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Holy crap!!! (massive range gains)

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Chavie
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Ive recently been experimenting with 2 octave sirens

on "Eh" "oo" "oh" and using some of the advice geno gave me about "ng" exercises

Then i found this vid...and practiced the "i am a robot" thing

I found the "mask, teeth vibration" thing ive been reading about forever.

In the past week my range has went from C3-C5 TO A2-F5 full voice !! sometimes as low as E2 in the mornings.

I've went forever thinking C5 was the end of the road for me.

For anyone having the same troubles as i did, i recommend that video to learn twang

also i found working hard on my low notes has made my upper range more comfortable

Also as ronws has posted a ton of times

try just holding a note (high but comfortable) and playing around with resonance till you find a ring.

Sorry for the ranting but im excited lol

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Ive recently been experimenting with 2 octave sirens

on "Eh" "oo" "oh" and using some of the advice geno gave me about "ng" exercises

Then i found this vid...and practiced the "i am a robot" thing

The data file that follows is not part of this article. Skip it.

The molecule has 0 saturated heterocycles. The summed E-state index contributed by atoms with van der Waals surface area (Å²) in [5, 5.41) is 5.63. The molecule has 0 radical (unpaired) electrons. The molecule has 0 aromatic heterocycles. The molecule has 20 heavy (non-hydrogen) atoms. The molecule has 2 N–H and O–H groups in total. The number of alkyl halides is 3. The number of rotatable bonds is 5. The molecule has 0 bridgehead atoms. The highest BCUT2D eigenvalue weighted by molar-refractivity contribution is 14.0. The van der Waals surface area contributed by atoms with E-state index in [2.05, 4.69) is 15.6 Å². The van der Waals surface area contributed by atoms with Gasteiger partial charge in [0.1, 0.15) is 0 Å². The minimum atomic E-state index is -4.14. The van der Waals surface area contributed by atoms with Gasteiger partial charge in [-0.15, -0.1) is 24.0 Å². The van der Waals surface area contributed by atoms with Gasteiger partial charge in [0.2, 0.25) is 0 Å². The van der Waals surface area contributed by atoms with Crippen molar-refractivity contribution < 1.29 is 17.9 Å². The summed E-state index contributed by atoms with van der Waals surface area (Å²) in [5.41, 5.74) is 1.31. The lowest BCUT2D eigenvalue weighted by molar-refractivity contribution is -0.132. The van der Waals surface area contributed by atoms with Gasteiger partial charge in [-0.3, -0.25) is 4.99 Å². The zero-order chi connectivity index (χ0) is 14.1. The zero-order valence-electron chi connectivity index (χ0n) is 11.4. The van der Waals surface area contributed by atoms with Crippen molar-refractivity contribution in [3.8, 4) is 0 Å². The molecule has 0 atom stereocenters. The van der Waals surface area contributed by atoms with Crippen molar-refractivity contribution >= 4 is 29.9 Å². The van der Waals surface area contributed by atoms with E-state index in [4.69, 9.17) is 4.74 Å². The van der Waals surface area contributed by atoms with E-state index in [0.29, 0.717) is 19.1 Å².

I found the "mask, teeth vibration" thing ive been reading about forever.

In the past week my range has went from C3-C5 TO A2-F5 full voice !! sometimes as low as E2 in the mornings.

I've went forever thinking C5 was the end of the road for me.

For anyone having the same troubles as i did, i recommend that video to learn twang

also i found working hard on my low notes has made my upper range more comfortable

Also as ronws has posted a ton of times

try just holding a note (high but comfortable) and playing around with resonance till you find a ring.

Sorry for the ranting but im excited lol

That is what Rob teaches in the Four Pillars of singing. That twangy resonance.

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One thing I have found helpful in gaining range are the instructional courses by Jaimie Vendera. My husband is an total fan and attributes his powerful Axl Rose range to his exercises. I think there must be some truth to it. I began to do some of the scales he has demonstrated in his videos, and have noticed some positive changes.

www.buildabettervoice.com:D

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One thing I have found helpful in gaining range are the instructional courses by Jaimie Vendera. My husband is an total fan and attributes his powerful Axl Rose range to his exercises. I think there must be some truth to it. I began to do some of the scales he has demonstrated in his videos, and have noticed some positive changes.

www.buildabettervoice.com:D

Yea "raise your voice" & "Ultimate breathing workout" are awesome books

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One thing that bothered me was something RockTheStage says in the comments sections: "The sound comes out of the mouth and nose, not only the mouth."